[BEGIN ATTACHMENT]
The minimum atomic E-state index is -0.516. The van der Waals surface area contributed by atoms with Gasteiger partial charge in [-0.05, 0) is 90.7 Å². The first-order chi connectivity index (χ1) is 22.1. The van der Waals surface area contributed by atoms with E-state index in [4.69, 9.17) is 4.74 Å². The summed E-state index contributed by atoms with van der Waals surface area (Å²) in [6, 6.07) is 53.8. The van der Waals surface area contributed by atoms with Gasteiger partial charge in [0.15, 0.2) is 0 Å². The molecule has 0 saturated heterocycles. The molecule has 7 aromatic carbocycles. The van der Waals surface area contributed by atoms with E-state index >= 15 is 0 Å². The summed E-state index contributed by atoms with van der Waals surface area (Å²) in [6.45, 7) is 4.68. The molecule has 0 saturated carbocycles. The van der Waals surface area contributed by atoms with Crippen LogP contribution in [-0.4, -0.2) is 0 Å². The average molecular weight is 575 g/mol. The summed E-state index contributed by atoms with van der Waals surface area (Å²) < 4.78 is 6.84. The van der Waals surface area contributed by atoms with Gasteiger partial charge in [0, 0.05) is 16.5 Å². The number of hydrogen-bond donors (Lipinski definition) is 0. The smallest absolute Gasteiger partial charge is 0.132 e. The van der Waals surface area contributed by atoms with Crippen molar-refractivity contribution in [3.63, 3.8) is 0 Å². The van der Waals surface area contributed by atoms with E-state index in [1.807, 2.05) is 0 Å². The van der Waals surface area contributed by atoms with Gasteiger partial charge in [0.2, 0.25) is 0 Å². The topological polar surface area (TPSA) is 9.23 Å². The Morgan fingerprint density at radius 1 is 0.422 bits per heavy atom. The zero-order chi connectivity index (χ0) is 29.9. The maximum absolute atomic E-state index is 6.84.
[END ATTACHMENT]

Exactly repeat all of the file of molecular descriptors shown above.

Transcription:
The minimum atomic E-state index is -0.516. The van der Waals surface area contributed by atoms with Gasteiger partial charge in [-0.05, 0) is 90.7 Å². The first-order chi connectivity index (χ1) is 22.1. The van der Waals surface area contributed by atoms with E-state index in [4.69, 9.17) is 4.74 Å². The summed E-state index contributed by atoms with van der Waals surface area (Å²) in [6, 6.07) is 53.8. The van der Waals surface area contributed by atoms with Gasteiger partial charge in [0.15, 0.2) is 0 Å². The molecule has 0 saturated heterocycles. The molecule has 7 aromatic carbocycles. The van der Waals surface area contributed by atoms with E-state index >= 15 is 0 Å². The summed E-state index contributed by atoms with van der Waals surface area (Å²) in [6.45, 7) is 4.68. The molecule has 0 saturated carbocycles. The van der Waals surface area contributed by atoms with Crippen LogP contribution in [-0.4, -0.2) is 0 Å². The average molecular weight is 575 g/mol. The summed E-state index contributed by atoms with van der Waals surface area (Å²) < 4.78 is 6.84. The van der Waals surface area contributed by atoms with Gasteiger partial charge in [0, 0.05) is 16.5 Å². The number of hydrogen-bond donors (Lipinski definition) is 0. The smallest absolute Gasteiger partial charge is 0.132 e. The van der Waals surface area contributed by atoms with Crippen molar-refractivity contribution in [3.63, 3.8) is 0 Å². The van der Waals surface area contributed by atoms with E-state index in [1.807, 2.05) is 0 Å². The van der Waals surface area contributed by atoms with Gasteiger partial charge in [0.2, 0.25) is 0 Å². The topological polar surface area (TPSA) is 9.23 Å². The Morgan fingerprint density at radius 1 is 0.422 bits per heavy atom. The zero-order chi connectivity index (χ0) is 29.9. The maximum absolute atomic E-state index is 6.84.